Singapore Cuisine

Singapore food, the fireworks in the food pavilion

In this world, wherever there is ethnic diversity, there must be great food. Singapore is such a place. In terms of population, Singapore has 9.2% Indian, 13.4% Malay and 74.1% Chinese, and 3.3% European American Asian, which is a Chinese-dominated society.

First, let me introduce some typical Singaporean dishes.

1. Several famous dishes in Singapore

Top of the list, of course, is the delicious black pepper crab.

The dish is truly tender, juicy, peppery and evocative, and has been called Singapore’s national dish. It is said that the dish is called the national dish not only because it is delicious, but also because it embodies Singapore’s ethnic fusion. The crabs used as the main materials are mangrove mud crabs from the waters of Singapore. They are large and tender. The main seasoning black pepper from the Malay Islands, full of hemp; Curry leaves are the soul of Indian cuisine; The oyster sauce, dark soy sauce and black bean sauce in the sauce are typical Chinese flavors. A dish that combines the flavors of the three ethnic groups is naturally popular. I tasted it on my first trip here seven years ago, and I can’t forget it. I heard that the black pepper crab from Jewel Seafood Restaurant in Singapore is the ceiling of this dish. I have the chance to try it.

The second course was fish head curry.

The dish was created in an Indian restaurant in the 1940s and is believed to have been created by a combination of fish heads and the Indian favourite curry. It is now a common dish in Chinese, Indian, Malay and Nyonya cuisine, with slightly different versions, some with tamarind juice for extra acidity, others with coconut milk for a more dense texture. The only constant is the main ingredient red snapper head.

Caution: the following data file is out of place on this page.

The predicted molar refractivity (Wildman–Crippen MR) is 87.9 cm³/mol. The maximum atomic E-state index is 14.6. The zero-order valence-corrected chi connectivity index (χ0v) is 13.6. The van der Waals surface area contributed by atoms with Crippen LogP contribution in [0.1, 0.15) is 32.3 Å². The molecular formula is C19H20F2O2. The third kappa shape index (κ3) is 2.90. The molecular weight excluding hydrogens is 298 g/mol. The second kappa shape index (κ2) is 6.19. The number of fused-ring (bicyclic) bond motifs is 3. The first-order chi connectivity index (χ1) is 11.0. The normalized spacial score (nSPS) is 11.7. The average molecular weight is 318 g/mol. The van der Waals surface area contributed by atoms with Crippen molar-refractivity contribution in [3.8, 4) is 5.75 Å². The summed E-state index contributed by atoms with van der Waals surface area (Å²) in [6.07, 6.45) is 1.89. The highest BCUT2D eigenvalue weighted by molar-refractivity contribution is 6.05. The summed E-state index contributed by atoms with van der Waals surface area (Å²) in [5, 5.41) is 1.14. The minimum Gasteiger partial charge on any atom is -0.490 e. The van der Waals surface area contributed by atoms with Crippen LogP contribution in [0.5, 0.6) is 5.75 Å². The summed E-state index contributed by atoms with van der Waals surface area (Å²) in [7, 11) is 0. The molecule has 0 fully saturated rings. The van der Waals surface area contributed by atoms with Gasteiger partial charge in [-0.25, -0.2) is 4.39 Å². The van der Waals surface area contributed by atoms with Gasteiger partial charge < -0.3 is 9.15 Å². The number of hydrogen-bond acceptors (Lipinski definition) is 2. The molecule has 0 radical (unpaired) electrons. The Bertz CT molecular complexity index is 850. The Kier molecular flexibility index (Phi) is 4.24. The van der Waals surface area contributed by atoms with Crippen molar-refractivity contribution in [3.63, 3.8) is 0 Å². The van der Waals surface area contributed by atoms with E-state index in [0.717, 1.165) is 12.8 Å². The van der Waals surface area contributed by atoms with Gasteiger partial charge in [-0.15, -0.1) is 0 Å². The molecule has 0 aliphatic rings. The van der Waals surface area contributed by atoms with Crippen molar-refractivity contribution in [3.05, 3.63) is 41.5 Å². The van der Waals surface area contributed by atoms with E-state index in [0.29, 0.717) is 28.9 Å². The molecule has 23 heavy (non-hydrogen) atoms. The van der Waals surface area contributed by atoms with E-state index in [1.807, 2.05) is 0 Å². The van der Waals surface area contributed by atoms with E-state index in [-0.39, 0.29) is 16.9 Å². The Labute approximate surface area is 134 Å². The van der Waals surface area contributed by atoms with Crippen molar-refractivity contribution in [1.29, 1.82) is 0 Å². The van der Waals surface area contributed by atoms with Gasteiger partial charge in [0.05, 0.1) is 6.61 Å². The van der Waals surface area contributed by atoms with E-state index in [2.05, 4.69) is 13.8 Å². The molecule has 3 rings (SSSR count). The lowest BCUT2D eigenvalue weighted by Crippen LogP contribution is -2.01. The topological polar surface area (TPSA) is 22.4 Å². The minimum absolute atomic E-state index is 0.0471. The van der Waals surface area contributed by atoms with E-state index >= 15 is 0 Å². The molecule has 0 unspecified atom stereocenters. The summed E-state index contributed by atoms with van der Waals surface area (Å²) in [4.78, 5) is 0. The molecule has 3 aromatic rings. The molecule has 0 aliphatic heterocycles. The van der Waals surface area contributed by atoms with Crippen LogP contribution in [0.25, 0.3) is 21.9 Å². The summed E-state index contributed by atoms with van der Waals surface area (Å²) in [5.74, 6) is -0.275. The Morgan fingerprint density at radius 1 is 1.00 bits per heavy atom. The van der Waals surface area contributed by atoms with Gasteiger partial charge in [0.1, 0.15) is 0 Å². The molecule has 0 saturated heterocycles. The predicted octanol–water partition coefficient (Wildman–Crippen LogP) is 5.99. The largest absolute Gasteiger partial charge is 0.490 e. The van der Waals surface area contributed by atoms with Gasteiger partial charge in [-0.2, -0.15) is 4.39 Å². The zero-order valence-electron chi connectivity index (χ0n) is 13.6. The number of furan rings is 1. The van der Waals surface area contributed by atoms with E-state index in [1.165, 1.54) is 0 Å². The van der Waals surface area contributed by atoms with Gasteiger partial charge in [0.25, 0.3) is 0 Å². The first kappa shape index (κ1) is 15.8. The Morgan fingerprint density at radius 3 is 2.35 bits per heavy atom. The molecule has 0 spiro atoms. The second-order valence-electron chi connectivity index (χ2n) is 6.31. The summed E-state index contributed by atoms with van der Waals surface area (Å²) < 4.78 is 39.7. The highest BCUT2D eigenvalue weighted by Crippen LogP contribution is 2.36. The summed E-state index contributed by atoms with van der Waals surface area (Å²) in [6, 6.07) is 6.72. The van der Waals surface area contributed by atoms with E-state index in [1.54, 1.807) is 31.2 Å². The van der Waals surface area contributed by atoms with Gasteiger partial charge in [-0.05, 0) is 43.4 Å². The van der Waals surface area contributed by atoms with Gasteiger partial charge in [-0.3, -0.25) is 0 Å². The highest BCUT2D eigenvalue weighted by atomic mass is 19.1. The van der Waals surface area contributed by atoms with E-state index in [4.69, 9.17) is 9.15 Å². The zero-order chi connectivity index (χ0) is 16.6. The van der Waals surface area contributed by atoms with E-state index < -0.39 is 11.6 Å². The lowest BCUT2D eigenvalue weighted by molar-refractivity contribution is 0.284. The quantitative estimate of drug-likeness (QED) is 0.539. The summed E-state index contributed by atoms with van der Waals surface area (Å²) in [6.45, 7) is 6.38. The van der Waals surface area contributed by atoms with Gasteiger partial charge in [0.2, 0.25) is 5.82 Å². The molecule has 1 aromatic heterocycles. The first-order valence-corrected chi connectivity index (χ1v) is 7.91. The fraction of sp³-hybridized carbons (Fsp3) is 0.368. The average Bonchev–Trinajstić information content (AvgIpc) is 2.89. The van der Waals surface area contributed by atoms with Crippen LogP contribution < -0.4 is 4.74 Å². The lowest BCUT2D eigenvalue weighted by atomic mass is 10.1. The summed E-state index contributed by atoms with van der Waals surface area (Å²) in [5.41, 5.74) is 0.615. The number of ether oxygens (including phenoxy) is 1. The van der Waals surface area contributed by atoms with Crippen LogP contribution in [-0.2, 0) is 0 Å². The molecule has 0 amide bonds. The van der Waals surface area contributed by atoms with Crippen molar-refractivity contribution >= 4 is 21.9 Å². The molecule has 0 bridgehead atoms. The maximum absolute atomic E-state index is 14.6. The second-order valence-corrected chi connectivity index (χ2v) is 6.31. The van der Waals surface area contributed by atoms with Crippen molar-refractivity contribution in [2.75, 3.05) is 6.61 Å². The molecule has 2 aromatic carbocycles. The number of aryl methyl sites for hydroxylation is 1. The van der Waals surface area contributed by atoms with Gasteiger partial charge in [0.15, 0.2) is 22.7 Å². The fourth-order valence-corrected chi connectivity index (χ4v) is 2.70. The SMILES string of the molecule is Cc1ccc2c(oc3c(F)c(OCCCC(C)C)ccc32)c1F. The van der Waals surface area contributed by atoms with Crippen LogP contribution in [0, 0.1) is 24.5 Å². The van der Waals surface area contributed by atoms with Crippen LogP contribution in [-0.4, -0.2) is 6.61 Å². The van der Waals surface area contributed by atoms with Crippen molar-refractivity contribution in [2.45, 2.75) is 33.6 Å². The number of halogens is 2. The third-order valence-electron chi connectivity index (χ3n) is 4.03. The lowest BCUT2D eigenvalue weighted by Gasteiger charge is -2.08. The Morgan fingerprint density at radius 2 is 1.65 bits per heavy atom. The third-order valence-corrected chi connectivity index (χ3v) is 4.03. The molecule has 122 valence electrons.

Maybe it has something to do with personal taste. I don’t really like this dish. I don’t think it’s very good.

The third course is Hainanese chicken rice.

This dish is typical of the flower on the wall and the fragrance on the outside. This dish is originally a Hainanese dish. In the 1930s, Wang Yiqing, a Hainanese, took it to the Malay Peninsula to seek a living in South Asia. In Malaysia, he made a living selling Hainanese chicken rice, a delicacy that became popular with locals and spread throughout Southeast Asia. It is said that the two countries have been engaged in a decades-long war of words over whether the dish is Malaysian or Singaporean, both vying for UN heritage status. It doesn’t really matter anymore, because now it’s in all of Southeast Asian cuisine.

To put it simply, it’s braised chicken served with green vegetables, white rice in chicken fat, a sauce of mashed garlic, hot sauce and soy sauce, and sometimes a bowl of chicken broth. I ate it, and I didn’t feel so bad.

The most special recipe for this dish is in Malacca, which I was lucky enough to try seven years ago. Everything else is about the same, except that they roll sticky, fragrant rice into pellets and sell them by the grain, in 3-grain or 6-grain versions, on demand.

The fourth dish is fish sheng.

“Lo” originated from Cantonese, meaning “mix”, this is a raw fish and all kinds of vegetables mixed together to eat cold dish, belongs to Chaoshan cuisine, currently in Singapore and Malaysia around the Spring Festival is a necessary dish.